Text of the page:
- - Thursday, December 1, 2011


Officials meet with Kachin rebels

YANGON | A Myanmar government delegation has held talks with representatives of a major ethnic rebel group with which it has had armed clashes since June, state-controlled media reported Thursday.

The state-run New Light of Myanmar newspaper said the high-level delegation met Tuesday with six representatives of the Kachin Independence Organization, led by its chairman, Zaung Hara - also known as Zawng Hkra - in Ruili in China’s Yunnan province.

The report said both sides agreed at the meeting to continue the initial peace talks aimed at a cease-fire and political dialogues.

Myanmar for decades has been at odds with ethnic minorities living in border areas who seek greater autonomy. A military junta that took power in 1988 signed cease-fire agreements with many, including the Kachins, whose state is in the north.

In recent years, however, as the central government has sought to consolidate its power, some of the pacts have been strained, and sporadic warfare broke out with the Kachins in June as the government tried to break up some of their militia strongholds.


Slowdown sparks scramble to shore up growth

SHANGHAI | China’s leaders are reversing their two-year effort to cool the economy, seeking to counter slowdowns in manufacturing and property that are dragging growth lower and threatening to spur unrest.

In the latest sign that the world’s No. 2 economy is weakening faster than thought, business surveys released Thursday showed manufacturing contracted in November for the first time in nearly three years.

That news came a day after Beijing moved to invigorate business activity by easing credit curbs, ending a long campaign to take some fizz out of the rapidly expanding economy.

China’s leaders had resisted easing lending curbs out of fear that opening the spigots might revive an outright investment boom and reignite inflation.

High living costs are risky for China’s communist leaders because they erode the economic gains that underpin the ruling party’s claim to power.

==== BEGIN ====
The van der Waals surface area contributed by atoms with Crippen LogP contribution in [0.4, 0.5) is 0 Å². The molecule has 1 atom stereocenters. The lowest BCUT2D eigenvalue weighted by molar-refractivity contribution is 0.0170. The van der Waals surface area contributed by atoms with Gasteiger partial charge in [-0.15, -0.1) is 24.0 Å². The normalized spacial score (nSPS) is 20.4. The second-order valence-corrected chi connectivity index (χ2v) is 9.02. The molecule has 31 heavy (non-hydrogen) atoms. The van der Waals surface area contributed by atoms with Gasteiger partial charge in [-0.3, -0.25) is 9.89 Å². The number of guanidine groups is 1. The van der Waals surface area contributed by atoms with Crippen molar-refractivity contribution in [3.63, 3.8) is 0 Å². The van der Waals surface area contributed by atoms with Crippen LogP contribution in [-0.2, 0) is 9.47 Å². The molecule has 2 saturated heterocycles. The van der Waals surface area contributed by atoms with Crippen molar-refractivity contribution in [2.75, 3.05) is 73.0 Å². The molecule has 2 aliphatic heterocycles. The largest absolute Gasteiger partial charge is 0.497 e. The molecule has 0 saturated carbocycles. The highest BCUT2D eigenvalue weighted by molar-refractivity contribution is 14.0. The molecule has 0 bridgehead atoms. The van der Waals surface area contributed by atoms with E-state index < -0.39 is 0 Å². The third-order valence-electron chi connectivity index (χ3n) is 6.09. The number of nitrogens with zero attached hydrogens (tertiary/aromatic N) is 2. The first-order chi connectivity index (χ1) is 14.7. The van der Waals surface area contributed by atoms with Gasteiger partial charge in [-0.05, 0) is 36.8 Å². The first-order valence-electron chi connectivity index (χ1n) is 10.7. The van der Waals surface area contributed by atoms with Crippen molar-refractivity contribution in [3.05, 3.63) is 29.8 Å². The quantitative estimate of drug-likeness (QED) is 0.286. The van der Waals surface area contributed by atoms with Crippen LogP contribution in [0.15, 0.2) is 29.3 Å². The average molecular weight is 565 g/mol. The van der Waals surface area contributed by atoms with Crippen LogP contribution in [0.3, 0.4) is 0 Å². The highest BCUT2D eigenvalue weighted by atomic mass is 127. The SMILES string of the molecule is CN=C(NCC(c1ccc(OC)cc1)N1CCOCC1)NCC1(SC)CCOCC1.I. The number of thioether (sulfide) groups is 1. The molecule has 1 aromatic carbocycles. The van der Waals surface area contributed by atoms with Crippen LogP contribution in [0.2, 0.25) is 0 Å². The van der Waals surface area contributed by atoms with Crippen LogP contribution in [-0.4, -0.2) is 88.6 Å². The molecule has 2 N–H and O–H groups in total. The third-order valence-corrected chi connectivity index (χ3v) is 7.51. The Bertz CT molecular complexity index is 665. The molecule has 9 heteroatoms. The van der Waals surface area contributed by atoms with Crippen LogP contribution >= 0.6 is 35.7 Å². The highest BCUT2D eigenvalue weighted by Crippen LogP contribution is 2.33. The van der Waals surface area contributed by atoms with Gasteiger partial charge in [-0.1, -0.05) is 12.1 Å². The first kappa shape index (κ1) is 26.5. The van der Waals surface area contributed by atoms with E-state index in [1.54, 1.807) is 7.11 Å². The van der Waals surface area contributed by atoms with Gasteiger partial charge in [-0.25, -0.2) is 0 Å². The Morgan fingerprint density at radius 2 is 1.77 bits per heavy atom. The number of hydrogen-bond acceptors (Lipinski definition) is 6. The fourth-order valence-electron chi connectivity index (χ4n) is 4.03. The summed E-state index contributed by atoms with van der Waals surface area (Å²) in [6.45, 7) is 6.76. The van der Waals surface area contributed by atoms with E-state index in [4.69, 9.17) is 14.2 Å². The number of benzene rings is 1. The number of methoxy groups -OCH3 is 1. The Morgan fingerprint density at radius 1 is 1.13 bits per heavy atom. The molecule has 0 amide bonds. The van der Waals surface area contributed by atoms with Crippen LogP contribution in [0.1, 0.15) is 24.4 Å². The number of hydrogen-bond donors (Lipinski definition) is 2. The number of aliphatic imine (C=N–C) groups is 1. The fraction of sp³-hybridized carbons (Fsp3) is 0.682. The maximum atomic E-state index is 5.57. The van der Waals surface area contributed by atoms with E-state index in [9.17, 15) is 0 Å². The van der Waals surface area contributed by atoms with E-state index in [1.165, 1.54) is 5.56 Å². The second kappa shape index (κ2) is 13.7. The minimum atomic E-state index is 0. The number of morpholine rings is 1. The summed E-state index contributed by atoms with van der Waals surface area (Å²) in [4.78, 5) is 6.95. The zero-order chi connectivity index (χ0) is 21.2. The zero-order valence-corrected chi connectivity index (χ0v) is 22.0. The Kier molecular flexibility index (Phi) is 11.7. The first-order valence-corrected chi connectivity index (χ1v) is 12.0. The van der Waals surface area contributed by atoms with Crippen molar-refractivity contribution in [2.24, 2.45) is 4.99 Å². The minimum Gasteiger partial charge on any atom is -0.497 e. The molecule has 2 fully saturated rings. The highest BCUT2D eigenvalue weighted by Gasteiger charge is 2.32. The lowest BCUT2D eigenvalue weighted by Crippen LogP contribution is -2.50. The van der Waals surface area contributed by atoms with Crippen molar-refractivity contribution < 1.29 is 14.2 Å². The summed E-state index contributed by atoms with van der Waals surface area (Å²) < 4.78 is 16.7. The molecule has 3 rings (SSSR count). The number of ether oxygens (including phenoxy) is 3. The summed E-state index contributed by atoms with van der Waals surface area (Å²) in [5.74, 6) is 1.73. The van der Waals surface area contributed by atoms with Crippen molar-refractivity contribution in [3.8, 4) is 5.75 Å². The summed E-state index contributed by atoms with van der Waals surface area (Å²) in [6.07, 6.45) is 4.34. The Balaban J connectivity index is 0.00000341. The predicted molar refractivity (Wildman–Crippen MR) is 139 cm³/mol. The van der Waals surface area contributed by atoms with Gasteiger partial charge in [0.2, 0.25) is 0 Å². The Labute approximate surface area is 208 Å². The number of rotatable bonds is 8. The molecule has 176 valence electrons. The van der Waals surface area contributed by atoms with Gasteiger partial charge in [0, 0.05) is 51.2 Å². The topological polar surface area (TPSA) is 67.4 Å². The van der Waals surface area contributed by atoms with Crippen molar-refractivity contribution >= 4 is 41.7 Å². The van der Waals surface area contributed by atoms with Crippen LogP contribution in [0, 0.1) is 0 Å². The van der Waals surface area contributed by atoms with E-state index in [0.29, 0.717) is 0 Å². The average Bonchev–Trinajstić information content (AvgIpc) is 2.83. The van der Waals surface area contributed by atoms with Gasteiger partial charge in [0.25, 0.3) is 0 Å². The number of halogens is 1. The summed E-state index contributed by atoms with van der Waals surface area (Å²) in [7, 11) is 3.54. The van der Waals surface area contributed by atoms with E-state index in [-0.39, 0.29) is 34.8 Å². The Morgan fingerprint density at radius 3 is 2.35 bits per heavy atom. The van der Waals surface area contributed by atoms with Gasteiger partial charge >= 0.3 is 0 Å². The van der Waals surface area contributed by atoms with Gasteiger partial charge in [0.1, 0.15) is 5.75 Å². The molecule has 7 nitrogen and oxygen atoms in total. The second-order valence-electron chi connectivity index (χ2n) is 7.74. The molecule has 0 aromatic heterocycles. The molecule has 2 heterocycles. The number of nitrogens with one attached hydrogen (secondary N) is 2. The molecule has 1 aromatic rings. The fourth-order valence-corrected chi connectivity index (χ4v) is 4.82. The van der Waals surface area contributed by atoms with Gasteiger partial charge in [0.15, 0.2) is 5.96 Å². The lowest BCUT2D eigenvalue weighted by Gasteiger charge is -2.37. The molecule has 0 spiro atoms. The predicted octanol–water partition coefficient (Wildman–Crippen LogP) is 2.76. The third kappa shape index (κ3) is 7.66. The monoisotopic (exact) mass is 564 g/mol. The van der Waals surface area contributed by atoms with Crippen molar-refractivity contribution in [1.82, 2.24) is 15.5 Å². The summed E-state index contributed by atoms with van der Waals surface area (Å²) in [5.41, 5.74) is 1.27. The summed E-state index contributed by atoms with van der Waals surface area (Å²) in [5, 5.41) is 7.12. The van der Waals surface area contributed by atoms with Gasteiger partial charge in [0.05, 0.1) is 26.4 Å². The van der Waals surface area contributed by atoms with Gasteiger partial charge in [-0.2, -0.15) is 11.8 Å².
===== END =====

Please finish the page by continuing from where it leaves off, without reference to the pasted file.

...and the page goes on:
But slowing growth is another peril: Already news of labor unrest at factories in the south suggests that workers are being squeezed as exporters juggle tight credit and slowing demand.

The decision by the People’s Bank of China to reduce the amount of money that China’s commercial lenders must hold in reserve by 0.5 percent of their deposits “is a clear signal that Beijing now sees the balance of risks as lying with growth rather than inflation,” said Stephen Green, an economist with Standard Chartered in Shanghai.


Fourth extra budget to support economy

TOKYO | Japan’s prime minister said Thursday he will compile a fourth extra budget to support the nation’s economy amid the growing effects of a strong yen, flooding in Thailand and the eurozone crisis.

Prime Minister Yoshihiko Noda told a news conference that he has instructed Finance Minister Jun Azumi to begin compiling the additional budget for the fiscal year that ends in March.

The budget is aimed at addressing “the growing sense of uncertainty due to developments such as the high yen, flooding in Thailand and eurozone debt crisis,” he said.

Mr. Noda said the additional budget will not be funded by government bonds but rather through administrative cost-cutting. He did not elaborate on the size of a planned budget.

Mr. Noda’s government has passed three sets of supplementary budgets this year totaling about $231.7 billion to fund reconstruction projects in areas affected by the March 11 earthquake and tsunami and ensuing nuclear crisis.


U.S. official makes rare stop in Taiwan

TAIPEI | The director of the U.S. Agency for International Development on Thursday became the highest-ranking American official to visit Taiwan since 2006, delighting the island’s government but possibly rankling China.

“We’re pleased to see the visit. As a matter of fact, we’ve been calling for more exchange of visits by ranking government officials from the two sides,” Taiwan’s foreign ministry spokesman, James Chang, told Agence France-Presse as USAID chief Rajiv Shah arrived on a two-day trip.

Mr. Shah is scheduled to meet President Ma Ying-jeou on Friday, according to a statement released by the American Institute in Taiwan, the de facto U.S. embassy in Taipei.

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